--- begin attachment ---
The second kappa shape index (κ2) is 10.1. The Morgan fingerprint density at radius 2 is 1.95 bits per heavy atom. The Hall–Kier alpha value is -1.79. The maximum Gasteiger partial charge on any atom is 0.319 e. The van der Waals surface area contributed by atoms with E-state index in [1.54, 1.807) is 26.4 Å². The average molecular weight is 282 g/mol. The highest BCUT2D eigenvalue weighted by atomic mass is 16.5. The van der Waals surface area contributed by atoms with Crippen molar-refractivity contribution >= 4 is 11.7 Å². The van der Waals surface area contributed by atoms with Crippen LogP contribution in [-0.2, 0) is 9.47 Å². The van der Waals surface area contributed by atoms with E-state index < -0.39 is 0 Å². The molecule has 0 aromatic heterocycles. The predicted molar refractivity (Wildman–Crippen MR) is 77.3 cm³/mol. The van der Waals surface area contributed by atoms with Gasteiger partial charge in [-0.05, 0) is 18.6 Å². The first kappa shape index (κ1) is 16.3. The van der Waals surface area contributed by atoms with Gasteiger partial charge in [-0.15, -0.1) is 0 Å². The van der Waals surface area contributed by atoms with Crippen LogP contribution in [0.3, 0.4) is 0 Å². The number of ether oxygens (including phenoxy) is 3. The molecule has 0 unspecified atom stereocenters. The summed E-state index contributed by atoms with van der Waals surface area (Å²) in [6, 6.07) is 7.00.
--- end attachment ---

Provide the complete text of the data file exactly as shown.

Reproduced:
The second kappa shape index (κ2) is 10.1. The Morgan fingerprint density at radius 2 is 1.95 bits per heavy atom. The Hall–Kier alpha value is -1.79. The maximum Gasteiger partial charge on any atom is 0.319 e. The van der Waals surface area contributed by atoms with E-state index in [1.54, 1.807) is 26.4 Å². The average molecular weight is 282 g/mol. The highest BCUT2D eigenvalue weighted by atomic mass is 16.5. The van der Waals surface area contributed by atoms with Crippen molar-refractivity contribution >= 4 is 11.7 Å². The van der Waals surface area contributed by atoms with Crippen LogP contribution in [-0.2, 0) is 9.47 Å². The van der Waals surface area contributed by atoms with E-state index < -0.39 is 0 Å². The molecule has 0 aromatic heterocycles. The predicted molar refractivity (Wildman–Crippen MR) is 77.3 cm³/mol. The van der Waals surface area contributed by atoms with Gasteiger partial charge in [-0.05, 0) is 18.6 Å². The first kappa shape index (κ1) is 16.3. The van der Waals surface area contributed by atoms with Gasteiger partial charge in [-0.15, -0.1) is 0 Å². The van der Waals surface area contributed by atoms with Crippen LogP contribution in [0.3, 0.4) is 0 Å². The number of ether oxygens (including phenoxy) is 3. The molecule has 0 unspecified atom stereocenters. The summed E-state index contributed by atoms with van der Waals surface area (Å²) in [6, 6.07) is 7.00.